Alison Law : County’s concept of 'road trips' doesn’t work
Published: Monday, June 1, 2009 at 6:01 a.m.
Last Modified: Sunday, May 31, 2009 at 12:35 a.m.
Alachua County’s concept of “road trips” doesn’t work, and here’s why.
Road capacity is based on the number of lanes, intersections, and other factors. A road’s grade is determined by the number of trips driven on a road compared to its capacity. Most county roads are within the A/B range.
One problem with this system is that the “official” number of trips driven is actually a formula using average trips over the last three years. In a high-growth area where each year the trips increase, this formula allows more growth than the road can handle.
Each home generates about 10 trips per day, so a new subdivision of 998 homes, like Oakmont at Southwest 24th and Parker Road, will generate 9,980 trips. The developer must show there are that many trips available on roads within one-quarter mile of Oakmont’s entrance in order to build.
A rating of “B” on that section of road allowed the development. But most of those 9,890 trips are toward UF, and add to roads already rated “F.”
Alachua County allows a D rating because it’s cheap. Instead of increasing capacity or enhancing mass transit, the county changes the allowed level of service from B, then to C, and then to D. At some point, the county decided an F isn’t permissible, but it happens anyway because they allowed development that hasn’t caught up with the formula. “Oops” planning doesn’t work.
If a road is rated F, then a developer must increase the capacity of the road before homes are allowed. By adding a turn lane, stop sign, etc., they can show that capacity is enhanced, and new homes are approved. That’s why turn lanes, new lights and stop signs happen in southwest Gainesville.
But builders can’t create enough road capacity close to campus because of all the allowed trips farther out. Since Southwest 24th near I-75 is rated F, and the allowed level of service allowed is D, new development is prohibited there.
Gas tax money will extend Southwest Eighth Avenue to allow dense infill here. Infill is OK, but Southwest Eighth Avenue will dump into Southwest 24th Avenue at I-75; the F-rated road. The overpass won’t change, and there are no plans to enhance mass transit or improve traffic flow toward campus on Southwest 24th Avenue.
Split Rock Park is south of Southwest 24th, along I-75. There is no capacity on Southwest 24th, so the park cannot open. However, the park is owned by Gainesville and is within city limits. Gainesville doesn’t follow road capacity guidelines, and so land is often annexed into Gainesville before development.
This doesn’t solve anything. Besides, Gainesville doesn’t build parks in southwest Gainesville, and won’t.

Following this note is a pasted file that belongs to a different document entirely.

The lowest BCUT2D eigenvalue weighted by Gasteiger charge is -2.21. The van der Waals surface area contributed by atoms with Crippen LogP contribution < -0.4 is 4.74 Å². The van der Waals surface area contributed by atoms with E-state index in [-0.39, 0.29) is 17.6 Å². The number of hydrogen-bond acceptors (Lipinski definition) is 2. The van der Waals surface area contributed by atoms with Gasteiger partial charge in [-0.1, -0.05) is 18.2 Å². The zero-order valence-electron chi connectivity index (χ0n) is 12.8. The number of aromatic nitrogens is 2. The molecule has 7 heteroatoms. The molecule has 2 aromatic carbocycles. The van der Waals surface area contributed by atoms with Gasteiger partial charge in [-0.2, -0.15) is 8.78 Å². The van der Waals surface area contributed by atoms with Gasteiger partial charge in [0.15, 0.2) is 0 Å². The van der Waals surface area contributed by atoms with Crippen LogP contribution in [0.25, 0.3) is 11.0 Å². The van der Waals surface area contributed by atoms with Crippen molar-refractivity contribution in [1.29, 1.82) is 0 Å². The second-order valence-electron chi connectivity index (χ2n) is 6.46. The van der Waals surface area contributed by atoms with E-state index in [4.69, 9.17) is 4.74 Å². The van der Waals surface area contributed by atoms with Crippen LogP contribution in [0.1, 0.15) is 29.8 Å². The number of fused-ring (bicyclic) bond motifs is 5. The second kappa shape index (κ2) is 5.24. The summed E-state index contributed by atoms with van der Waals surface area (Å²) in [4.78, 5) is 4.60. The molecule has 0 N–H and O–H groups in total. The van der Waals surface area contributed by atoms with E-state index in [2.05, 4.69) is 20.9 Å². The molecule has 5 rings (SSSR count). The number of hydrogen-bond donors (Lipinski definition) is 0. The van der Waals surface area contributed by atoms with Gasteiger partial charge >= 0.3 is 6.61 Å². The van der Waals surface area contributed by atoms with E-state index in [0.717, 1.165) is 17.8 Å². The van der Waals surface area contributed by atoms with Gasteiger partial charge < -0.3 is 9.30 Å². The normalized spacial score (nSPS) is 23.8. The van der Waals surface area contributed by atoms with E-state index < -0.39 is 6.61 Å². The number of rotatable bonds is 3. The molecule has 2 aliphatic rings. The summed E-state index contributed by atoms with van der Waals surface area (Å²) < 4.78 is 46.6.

We could fix this mess by keeping drivers closer to home. A new high school in southwest Gainesville would be the largest in the county and keep 16-year-old drivers out of busy UF commutes.
The southwest YMCA will provide opportunities that don’t exist here now. And a health or community center would bring events that either don’t exist or aren’t within a reasonable distance. But Alachua County’s trip calculations (and other policies) prevent centers and schools.
We must also recognize the flaws in the formula: Official traffic counts must come closer to actual usage in high-growth areas. We must recognize that UF is the focus of most commutes and plan the entire route accordingly. For example, why are we building north-south routes on the west side of town, when the problem is east-west?
We must accurately account for missing infrastructure and its impact on the entire road system. And then build the schools, parks and other community-based centers to reduce road usage.
Gainesville must allow fair distribution of county road money. Main Street hasn’t been the center of town for a very long time. Timing of stoplights to allow smoother flow must start at University Avenue and 34th, or at Archer Road and 34th, the busiest intersections in the county.
The MTPO, Metropolitan Transportation Planning Organization, needs to change its focus from city-centric to regional. Too many city and county officials can’t see beyond Gainesville’s downtown. An unbiased, honest assessment of county needs — in all areas, not just transportation — would be a breath of fresh air.
The new state growth management bill requires alternative transportation plans. Alachua County is good at planning. But so far, none of the plans adequately address the east-west commute problem: too little, too late, and not where they need to be.
That leads into my favorite needed fix: Alachua County must stop spending so many years and dollars making plans we don’t implement. That might just help us all.
Alison Law is a community activist who lives in west Gainesville.
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